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upset

[v., adj. uhp-set; n. uhp-set] /v., adj. ʌpˈsɛt; n. ˈʌpˌsɛt/
verb (used with object), upset, upsetting.
1.
to overturn:
to upset a pitcher of milk.
2.
to disturb mentally or emotionally; perturb:
The incident upset her.
3.
to disturb or derange completely; put out of order; throw into disorder:
to upset a system; to upset a mechanism; to upset an apartment.
4.
to disturb physically:
It upset his stomach.
5.
to defeat or overthrow an opponent that is considered more formidable, as in war, politics, or sports.
6.
Metalworking. to thicken the end of (a piece of heated metal) by hammering on the end against the length of the piece.
verb (used without object), upset, upsetting.
7.
to become upset or overturned.
noun
8.
an upsetting or instance of being upset; overturn; overthrow.
9.
the defeat of a person, team, etc., that is considered more formidable.
10.
a nervous, irritable state of mind.
11.
a disordered or confused arrangement.
12.
Metalworking.
  1. a tool used for upsetting.
  2. something that is upset, as a bar end.
adjective
13.
overturned:
an upset milk pail.
14.
disordered; disorganized:
The house is upset.
15.
distressed; disturbed:
She had an upset stomach. He is emotionally upset.
16.
Archaic. raised up.
Origin
1300-1350
1300-50; Middle English: raised up; see up-, set
Related forms
upsettable, adjective
upsetter, noun
upsettingly, adverb
unupset, adjective
unupsettable, adjective
Synonyms
1. Upset, capsize, overturn imply a change from an upright or other stable position to a prostrate one. Upset is a familiar word, applied to simple, everyday actions: to upset a table, a glass of water. Capsize is applied especially to the upsetting of a boat or other vessel: to capsize a canoe. Overturn usually suggests violence in upsetting something supposedly stable: The earthquake overturned houses. All three are used figuratively, also: to upset the stock market; to capsize a plan; to overturn a government. 2. unnerve, disconcert, fluster. 5. depose, displace. 10. perturbation, disturbance. 11. mess. 15. disconcerted, agitated, perturbed, annoyed.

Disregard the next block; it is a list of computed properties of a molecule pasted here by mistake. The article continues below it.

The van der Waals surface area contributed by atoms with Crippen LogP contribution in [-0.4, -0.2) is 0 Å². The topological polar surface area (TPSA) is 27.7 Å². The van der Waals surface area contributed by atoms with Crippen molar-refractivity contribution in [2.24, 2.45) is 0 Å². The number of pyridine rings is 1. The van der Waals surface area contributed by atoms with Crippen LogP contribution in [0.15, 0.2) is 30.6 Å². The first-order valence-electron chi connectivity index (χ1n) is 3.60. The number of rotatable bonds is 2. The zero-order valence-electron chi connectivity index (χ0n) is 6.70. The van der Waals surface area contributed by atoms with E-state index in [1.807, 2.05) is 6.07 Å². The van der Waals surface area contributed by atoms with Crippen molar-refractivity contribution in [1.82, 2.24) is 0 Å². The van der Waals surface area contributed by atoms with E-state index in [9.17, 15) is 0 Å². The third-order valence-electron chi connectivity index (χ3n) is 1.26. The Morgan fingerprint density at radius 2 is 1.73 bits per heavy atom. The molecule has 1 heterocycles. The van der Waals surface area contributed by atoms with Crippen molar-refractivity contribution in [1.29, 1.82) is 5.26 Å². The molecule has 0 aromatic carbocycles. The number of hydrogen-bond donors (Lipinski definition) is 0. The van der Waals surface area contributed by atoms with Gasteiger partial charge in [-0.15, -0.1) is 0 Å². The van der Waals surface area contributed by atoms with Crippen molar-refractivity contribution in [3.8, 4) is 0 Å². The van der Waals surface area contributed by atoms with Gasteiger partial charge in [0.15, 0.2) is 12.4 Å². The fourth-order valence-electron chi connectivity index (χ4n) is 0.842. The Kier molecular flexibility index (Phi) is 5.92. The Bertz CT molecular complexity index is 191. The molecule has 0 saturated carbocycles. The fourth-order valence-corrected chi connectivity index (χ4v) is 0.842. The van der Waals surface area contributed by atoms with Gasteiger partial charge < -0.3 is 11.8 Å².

Antonyms
2, 3. steady.
Dictionary.com Unabridged
Based on the Random House Dictionary, © Random House, Inc. 2014.
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Examples from the web for upset
  • Many of my colleagues have received e-mail messages from students that have left them upset and rattled.
  • Yet the long economic slump has now upset everything.
  • So, any of you who are too upset about what someone else is doing with their tattoos really ought to find a new hobby.
  • Advocates for healthy school lunches are understandably upset.
  • Plainly his fellow ministers did think it was silly, but he claimed he was not upset.
  • The bright coloring warns predator birds that an upset stomach is probably not worth a monarch meal.
  • If a capricious third party decides to sneak in extra apples every day, eventually he's going to upset the cycle.
  • Some people will be upset and uncomfortable when they become aware of their prejudices and biases.
  • It's easy to see how the routine availability of large-scale genetic testing is going to upset a lot of people.
  • He had upset the rich and influential by ordering the demolition of some of their illegal buildings.
British Dictionary definitions for upset

upset

verb (mainly transitive) (ʌpˈsɛt) -sets, -setting, -set
1.
(also intransitive) to tip or be tipped over; overturn, capsize, or spill
2.
to disturb the normal state, course, or stability of: to upset the balance of nature
3.
to disturb mentally or emotionally
4.
to defeat or overthrow, usually unexpectedly
5.
to make physically ill: seafood always upsets my stomach
6.
to thicken or spread (the end of a bar, rivet, etc) by forging, hammering, or swagging
noun (ˈʌpˌsɛt)
7.
an unexpected defeat or reversal, as in a contest or plans
8.
a disturbance or disorder of the emotions, body, etc
9.
a tool used to upset a bar or rivet; swage
10.
a forging or bar that has been upset in preparation for further processing
adjective (ʌpˈsɛt)
11.
overturned or capsized
12.
emotionally or physically disturbed or distressed
13.
disordered; confused
14.
defeated or overthrown
Derived Forms
upsettable, adjective
upsetter, noun
upsetting, adjective
upsettingly, adverb
Word Origin
C14 (in the sense: to set up, erect; C19 in the sense: to overthrow); related to Middle High German ūfsetzen to put on, Middle Dutch opzetten
Collins English Dictionary - Complete & Unabridged 2012 Digital Edition
© William Collins Sons & Co. Ltd. 1979, 1986 © HarperCollins
Publishers 1998, 2000, 2003, 2005, 2006, 2007, 2009, 2012
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Word Origin and History for upset
v.

mid-15c., "to set up, fix," from up + set (v.). Cf. Middle Dutch opsetten, German aufsetzen. Modern sense of "overturn, capsize" (1803) is that of obsolete overset. Meaning "to throw into mental discomposure" is from 1805. The noun sense of "overturning of a vehicle or boat" is recorded from 1804.

Online Etymology Dictionary, © 2010 Douglas Harper
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